1.1.12 Capital rotation rate

As we already said, most of the concepts we find nowadays in modern textbooks are already described in Wealth of Nations and what is not in Wealth of Nations, we can find in Principles of Economics of Alfred Marshall.

The difference is that Adam Smith presents these concepts very often "passing by", in a note in a subordinate clause without paying attention to it. If one took a closer look at this book, perhaps more elements of the present academic economics could be found, see an economic perspective.

It is obvious that our presentation of the book is somehow "heuristic", but at least, we show that Wealth of Nations is more that what have been canonised in the academic curricula.

Adam Smith, for instance, already realised the importance of the retail industry, although he mentions only one function.

(Actually, the problem is more complicated. Retailers must offer a certain range of products, and there are a lot of different strategies and every few years, we see appearing new types of retailers with different strategies.)

The central function of retailers for Adam Smith is to split up big portions in little ones.

Unless a capital was employed in breaking and dividing certain portions, either of the rude or manufacturer produce into such small parcels are suitable for the occasional demands of those who want them. Every man would be obliged to purchase a greater quantity of the goods he wanted than his immediate occasions required. If there was no such trade as a butcher, for example, every man would be obliged to purchase a whole ox or a whole sheep at a time.

aus: Book II, Chapter V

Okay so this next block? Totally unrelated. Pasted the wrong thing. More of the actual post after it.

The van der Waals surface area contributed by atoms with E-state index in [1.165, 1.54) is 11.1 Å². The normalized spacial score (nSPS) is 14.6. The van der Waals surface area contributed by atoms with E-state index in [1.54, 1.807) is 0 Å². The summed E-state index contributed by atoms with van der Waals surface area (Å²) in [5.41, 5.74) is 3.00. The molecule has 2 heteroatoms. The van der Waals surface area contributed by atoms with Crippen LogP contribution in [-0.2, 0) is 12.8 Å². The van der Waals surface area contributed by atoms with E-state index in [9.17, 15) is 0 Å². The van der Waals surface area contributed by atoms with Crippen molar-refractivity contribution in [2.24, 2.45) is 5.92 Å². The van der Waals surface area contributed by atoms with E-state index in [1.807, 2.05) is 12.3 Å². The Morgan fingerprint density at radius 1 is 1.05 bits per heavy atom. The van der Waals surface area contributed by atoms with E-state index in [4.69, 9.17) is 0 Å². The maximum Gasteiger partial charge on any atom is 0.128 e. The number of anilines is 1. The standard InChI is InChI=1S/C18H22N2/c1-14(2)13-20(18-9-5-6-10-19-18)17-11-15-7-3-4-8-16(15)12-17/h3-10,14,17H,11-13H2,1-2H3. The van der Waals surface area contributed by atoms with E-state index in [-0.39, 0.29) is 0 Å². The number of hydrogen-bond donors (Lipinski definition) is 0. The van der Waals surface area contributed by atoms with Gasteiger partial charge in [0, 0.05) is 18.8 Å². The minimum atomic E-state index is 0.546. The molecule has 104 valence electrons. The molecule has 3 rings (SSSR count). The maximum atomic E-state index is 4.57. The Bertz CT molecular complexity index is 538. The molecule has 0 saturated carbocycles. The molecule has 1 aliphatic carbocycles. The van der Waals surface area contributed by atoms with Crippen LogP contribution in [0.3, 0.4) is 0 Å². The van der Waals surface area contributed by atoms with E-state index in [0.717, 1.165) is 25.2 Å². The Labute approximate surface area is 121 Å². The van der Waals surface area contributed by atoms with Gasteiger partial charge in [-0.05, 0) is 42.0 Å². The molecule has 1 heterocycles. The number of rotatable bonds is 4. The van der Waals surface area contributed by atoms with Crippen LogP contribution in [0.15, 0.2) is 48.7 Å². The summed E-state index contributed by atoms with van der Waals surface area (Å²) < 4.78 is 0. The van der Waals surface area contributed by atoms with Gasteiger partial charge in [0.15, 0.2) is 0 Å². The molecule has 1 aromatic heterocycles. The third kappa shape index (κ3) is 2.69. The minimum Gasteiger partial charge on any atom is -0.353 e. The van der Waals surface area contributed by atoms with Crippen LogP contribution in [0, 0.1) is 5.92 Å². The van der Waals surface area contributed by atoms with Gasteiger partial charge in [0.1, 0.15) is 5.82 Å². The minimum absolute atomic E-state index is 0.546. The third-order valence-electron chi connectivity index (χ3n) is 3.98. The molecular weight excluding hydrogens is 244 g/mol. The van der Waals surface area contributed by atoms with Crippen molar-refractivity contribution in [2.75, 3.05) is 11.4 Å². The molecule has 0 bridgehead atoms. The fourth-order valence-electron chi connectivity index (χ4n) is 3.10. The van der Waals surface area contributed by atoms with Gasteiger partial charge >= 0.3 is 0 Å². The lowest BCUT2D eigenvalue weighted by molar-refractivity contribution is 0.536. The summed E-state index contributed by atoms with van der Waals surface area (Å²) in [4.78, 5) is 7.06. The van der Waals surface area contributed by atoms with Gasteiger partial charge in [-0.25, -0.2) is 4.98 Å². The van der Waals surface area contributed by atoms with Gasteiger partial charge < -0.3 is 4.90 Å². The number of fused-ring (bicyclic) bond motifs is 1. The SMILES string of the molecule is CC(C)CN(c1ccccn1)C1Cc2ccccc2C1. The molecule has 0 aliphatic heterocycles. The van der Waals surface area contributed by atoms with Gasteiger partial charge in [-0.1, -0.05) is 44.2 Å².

Capital rotation defines the time capital is spent and returned for a certain period. If a company, for instance, buys products for 1000 dollars and sells these products, and does it three times in one year, then the capital rotation is three. It looks simple, but it has massive consequences.

The capital rotation rate explains the different business strategies. (Not only in the retail industry, but everywhere.) If a supermarket sells products for 1000 dollars and the earning is 100 dollars, they earn 300 dollars if it does that three times a year..

The jeweller has an entirely different strategy. His capital rotation is only 1 per year, but his earning is higher. If he earns 300 dollars on one capital rotation, he gets to the same result as the supermarket.

If we compare drugstores with supermarkets, it's obvious what happens. Drugstores try to reduce their inferior capital rotation by reducing costs. They don't have products that must be cooled; they have less expenditure for employees filling up the shelves, fewer employees for representation of the products etc.

It is obvious that the importance of the rotation of capital questions as well the neoclassic model and especially the model of Léon Walras. The theory of Léon Walras is based on the study of markets where products are CHANGED, but not PRODUCED. In other words, it's a short period consideration. See markets in the short run and in the long run. This is already a problem because this kind of short-run analyses is almost irrelevant for market economies. But besides that in his and similar analysis only are taken into account the costs and the price. This is only a part of the whole picture.

Alfred Marshall makes a clear distinction between the short-run and the long-run, even in modern textbooks we find only a short-run analysis. We will return to the topic in equilibrium in the short run and in the long run.

Adam Smith mentions the rotation of capital as a mere annotation in a chapter that addresses the relationship between the labour market and the use of capital. His analysis of the rotation of capital is right, but the conclusions he draws from that are wrong. This is due to a fundamental misconception of the nature of capital. This misconception leads to many errors as we will see in the following chapters. Adam Smith assumes that employment depends on the amount of disposable capital.